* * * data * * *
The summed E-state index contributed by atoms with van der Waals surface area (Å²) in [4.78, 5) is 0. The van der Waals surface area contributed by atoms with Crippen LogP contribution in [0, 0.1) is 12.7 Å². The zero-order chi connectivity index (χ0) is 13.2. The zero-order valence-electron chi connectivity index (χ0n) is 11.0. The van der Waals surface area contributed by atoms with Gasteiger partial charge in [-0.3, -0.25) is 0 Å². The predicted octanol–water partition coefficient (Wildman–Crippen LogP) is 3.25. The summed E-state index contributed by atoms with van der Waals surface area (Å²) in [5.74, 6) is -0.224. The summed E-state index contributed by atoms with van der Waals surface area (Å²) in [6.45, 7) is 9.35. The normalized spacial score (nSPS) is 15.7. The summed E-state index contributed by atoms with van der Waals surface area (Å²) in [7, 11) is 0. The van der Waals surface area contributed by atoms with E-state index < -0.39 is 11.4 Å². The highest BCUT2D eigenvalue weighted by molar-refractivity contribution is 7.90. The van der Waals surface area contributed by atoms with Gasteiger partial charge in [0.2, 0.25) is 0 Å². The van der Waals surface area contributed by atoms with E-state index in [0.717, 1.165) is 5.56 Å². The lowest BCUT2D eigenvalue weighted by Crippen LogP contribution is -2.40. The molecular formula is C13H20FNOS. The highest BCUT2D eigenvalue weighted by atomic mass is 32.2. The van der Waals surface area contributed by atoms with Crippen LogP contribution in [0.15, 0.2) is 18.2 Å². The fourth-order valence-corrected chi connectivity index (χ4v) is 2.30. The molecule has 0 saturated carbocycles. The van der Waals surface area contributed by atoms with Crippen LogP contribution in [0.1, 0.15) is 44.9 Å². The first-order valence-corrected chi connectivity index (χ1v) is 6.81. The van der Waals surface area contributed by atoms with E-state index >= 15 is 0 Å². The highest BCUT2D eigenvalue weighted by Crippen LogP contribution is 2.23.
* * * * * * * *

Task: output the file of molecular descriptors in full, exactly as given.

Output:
The summed E-state index contributed by atoms with van der Waals surface area (Å²) in [4.78, 5) is 0. The van der Waals surface area contributed by atoms with Crippen LogP contribution in [0, 0.1) is 12.7 Å². The zero-order chi connectivity index (χ0) is 13.2. The zero-order valence-electron chi connectivity index (χ0n) is 11.0. The van der Waals surface area contributed by atoms with Gasteiger partial charge in [-0.3, -0.25) is 0 Å². The predicted octanol–water partition coefficient (Wildman–Crippen LogP) is 3.25. The summed E-state index contributed by atoms with van der Waals surface area (Å²) in [5.74, 6) is -0.224. The summed E-state index contributed by atoms with van der Waals surface area (Å²) in [6.45, 7) is 9.35. The normalized spacial score (nSPS) is 15.7. The summed E-state index contributed by atoms with van der Waals surface area (Å²) in [7, 11) is 0. The van der Waals surface area contributed by atoms with E-state index < -0.39 is 11.4 Å². The highest BCUT2D eigenvalue weighted by molar-refractivity contribution is 7.90. The van der Waals surface area contributed by atoms with Gasteiger partial charge in [0.2, 0.25) is 0 Å². The van der Waals surface area contributed by atoms with E-state index in [0.717, 1.165) is 5.56 Å². The lowest BCUT2D eigenvalue weighted by Crippen LogP contribution is -2.40. The molecular formula is C13H20FNOS. The highest BCUT2D eigenvalue weighted by atomic mass is 32.2. The van der Waals surface area contributed by atoms with Crippen LogP contribution in [0.15, 0.2) is 18.2 Å². The fourth-order valence-corrected chi connectivity index (χ4v) is 2.30. The molecule has 0 saturated carbocycles. The van der Waals surface area contributed by atoms with Crippen LogP contribution in [0.1, 0.15) is 44.9 Å². The first-order valence-corrected chi connectivity index (χ1v) is 6.81. The van der Waals surface area contributed by atoms with E-state index >= 15 is 0 Å². The highest BCUT2D eigenvalue weighted by Crippen LogP contribution is 2.23.